PM 2.5 stands for Particulate Matter 2.5 microns and below. It’s really small dust. Anything that small gets inhaled directly into your lungs. Below 1 micron it’s even worse, particles that small will go right through your lungs and into your blood.
For example, diesel exhaust contains a lot of particles under 1 micron, and they tend to be heavy metals. Really, really bad news to breathe. If you live within a mile of a large road, you’re probably breathing diesel exhaust right now, even indoors.
Thankfully it’s pretty easy to filter most of that garbage out with a good filter, we recommend MERV 11 or above. HEPA is the highest grade available and is roughly MERV 16.
The problem is most HVAC systems can’t handle the thick (4-5”) media filters needed to do this, and even if they can, many fans use so much energy that it can cost $50-100/month to run the furnace fan (aka air handler) to filter the house 24/7.
But not with BAD ASS HVAC… we consistently see our systems using $1-10/month worth of electricity to run the furnace or air handler fan 24/7. Is it worth that to provide clean air to you and your family? Personally, I finally get to put a BAD ASS system in my own house in the next few months, and I find it totally worth it!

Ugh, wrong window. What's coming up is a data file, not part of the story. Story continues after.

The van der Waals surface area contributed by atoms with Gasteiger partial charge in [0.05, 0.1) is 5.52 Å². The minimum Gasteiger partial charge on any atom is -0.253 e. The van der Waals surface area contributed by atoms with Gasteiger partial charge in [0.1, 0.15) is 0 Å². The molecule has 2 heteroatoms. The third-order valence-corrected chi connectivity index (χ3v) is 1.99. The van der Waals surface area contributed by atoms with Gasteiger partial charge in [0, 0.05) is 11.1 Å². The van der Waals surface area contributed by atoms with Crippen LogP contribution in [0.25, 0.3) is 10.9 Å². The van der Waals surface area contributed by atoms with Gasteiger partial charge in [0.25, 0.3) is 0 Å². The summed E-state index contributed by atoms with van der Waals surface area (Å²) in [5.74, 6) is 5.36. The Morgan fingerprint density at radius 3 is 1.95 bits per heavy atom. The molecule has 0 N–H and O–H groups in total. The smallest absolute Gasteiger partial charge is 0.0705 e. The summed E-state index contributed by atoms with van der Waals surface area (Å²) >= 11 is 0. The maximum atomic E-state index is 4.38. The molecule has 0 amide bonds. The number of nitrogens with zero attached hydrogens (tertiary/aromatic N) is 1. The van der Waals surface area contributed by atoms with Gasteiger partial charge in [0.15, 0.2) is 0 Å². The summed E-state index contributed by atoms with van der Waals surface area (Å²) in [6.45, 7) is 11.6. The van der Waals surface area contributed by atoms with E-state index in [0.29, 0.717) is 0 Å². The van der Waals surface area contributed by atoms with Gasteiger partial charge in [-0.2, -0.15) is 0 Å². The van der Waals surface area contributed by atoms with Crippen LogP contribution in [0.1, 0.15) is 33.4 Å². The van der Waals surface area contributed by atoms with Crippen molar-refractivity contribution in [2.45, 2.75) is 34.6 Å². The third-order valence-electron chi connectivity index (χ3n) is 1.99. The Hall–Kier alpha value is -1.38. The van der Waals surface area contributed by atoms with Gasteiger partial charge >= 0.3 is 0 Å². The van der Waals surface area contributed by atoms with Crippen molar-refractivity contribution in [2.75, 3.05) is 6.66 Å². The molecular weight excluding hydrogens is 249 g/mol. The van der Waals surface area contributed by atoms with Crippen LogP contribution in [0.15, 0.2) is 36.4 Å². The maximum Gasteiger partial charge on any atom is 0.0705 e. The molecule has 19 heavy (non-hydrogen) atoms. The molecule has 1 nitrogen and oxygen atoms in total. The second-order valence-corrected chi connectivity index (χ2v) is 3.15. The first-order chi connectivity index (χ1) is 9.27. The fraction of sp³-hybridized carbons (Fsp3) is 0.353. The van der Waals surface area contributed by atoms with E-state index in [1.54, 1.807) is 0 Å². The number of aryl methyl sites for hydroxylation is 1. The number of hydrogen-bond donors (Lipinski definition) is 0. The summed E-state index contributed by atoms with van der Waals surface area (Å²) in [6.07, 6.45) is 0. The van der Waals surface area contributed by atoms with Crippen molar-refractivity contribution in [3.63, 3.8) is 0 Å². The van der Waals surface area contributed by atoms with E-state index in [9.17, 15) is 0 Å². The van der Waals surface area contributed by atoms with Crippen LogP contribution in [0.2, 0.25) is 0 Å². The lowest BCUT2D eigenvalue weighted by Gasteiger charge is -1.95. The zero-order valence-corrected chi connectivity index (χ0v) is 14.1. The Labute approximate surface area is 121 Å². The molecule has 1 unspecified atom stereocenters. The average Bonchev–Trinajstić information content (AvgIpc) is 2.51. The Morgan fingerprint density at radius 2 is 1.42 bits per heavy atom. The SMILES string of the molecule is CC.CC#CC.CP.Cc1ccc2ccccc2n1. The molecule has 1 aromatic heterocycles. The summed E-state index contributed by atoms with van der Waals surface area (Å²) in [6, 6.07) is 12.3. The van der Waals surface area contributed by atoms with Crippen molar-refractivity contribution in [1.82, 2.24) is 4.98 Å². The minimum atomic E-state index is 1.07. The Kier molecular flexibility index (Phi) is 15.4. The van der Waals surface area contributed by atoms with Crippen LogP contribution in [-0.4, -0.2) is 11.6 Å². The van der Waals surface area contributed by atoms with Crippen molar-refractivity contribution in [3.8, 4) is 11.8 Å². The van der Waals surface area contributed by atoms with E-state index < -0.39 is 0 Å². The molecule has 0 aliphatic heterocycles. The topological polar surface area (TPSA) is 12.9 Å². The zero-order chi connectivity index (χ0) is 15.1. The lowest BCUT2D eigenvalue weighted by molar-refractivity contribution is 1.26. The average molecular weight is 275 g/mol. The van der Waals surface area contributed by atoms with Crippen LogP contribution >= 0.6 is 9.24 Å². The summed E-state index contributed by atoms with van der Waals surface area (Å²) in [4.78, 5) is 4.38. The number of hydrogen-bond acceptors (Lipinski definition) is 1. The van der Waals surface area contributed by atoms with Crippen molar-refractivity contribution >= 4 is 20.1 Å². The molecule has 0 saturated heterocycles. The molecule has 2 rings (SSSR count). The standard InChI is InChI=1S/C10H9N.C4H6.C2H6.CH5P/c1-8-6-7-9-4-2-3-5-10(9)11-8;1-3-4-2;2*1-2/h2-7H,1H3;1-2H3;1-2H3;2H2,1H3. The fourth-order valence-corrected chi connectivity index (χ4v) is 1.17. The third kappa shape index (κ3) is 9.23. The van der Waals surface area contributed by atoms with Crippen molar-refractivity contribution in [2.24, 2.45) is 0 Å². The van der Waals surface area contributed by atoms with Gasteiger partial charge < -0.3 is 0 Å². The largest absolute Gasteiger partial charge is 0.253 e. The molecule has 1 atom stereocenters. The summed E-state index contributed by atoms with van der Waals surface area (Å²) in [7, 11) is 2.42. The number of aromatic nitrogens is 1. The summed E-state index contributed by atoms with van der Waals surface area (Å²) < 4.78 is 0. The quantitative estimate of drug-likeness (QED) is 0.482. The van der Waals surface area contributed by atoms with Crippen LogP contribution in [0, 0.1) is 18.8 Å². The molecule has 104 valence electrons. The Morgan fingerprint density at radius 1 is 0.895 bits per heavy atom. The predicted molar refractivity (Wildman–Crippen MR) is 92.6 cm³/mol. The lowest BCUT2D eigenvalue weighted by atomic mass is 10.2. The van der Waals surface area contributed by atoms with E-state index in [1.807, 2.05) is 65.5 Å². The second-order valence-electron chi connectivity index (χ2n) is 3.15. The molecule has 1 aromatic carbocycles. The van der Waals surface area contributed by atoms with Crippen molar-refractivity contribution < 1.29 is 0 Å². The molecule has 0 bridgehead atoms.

Those are the first two Functions of HVAC. Next time we’ll dig into a few more. A key thing to keep in mind - every car with air conditioning can do five out of 6! Few houses can even do one of them. We’d like to see that change.
Healthy Indoors Magazine publishes these blogs as well, check out my column and the other great info in the magazine.
HVAC 101 - Most of the graphics in the post are from The Home Comfort Book. The 6 Functions is pulled directly from HVAC 101. If you are considering new HVAC, I highly recommend you read HVAC 101, a short 16 page chapter with a bunch of illustrations. If you like that, read Comfort 101. And if you like them both, buy the book.
Want to know something crazy about the deep energy retrofit of this building? It uses 35-45% more energy than one of our much less deep projects. That’s one of the things we learned from the Hiram College TREE House project.
Last time we talked about lessons learned about the dust and dehumidification air quality challenges, the comfort challenges caused by fresh air being introduced without being heated or cooling in the classroom, the second floor overheating because of closed office doors with mini split heads in them, and cooling challenges caused by multi-head mini split heat pumps.
These are all pretty common practices in deep energy retrofits, ones that we challenge with our typical projects. That doesn’t mean either is right or wrong, but the more you understand, the better the job you can do on design on your own projects. In the case of the TREE House, a little more thought into placement of the heads and a larger, higher performance mini split heat pump could have changed the results a lot.
This time we’ll compare two of our projects looking at energy use, insulation, and HVAC.
I already dropped the bombshell, this deep energy retrofit got its butt kicked by a much simpler project. Here’s the 2018 usage for the TREE House, 19,500 kilowatt hours.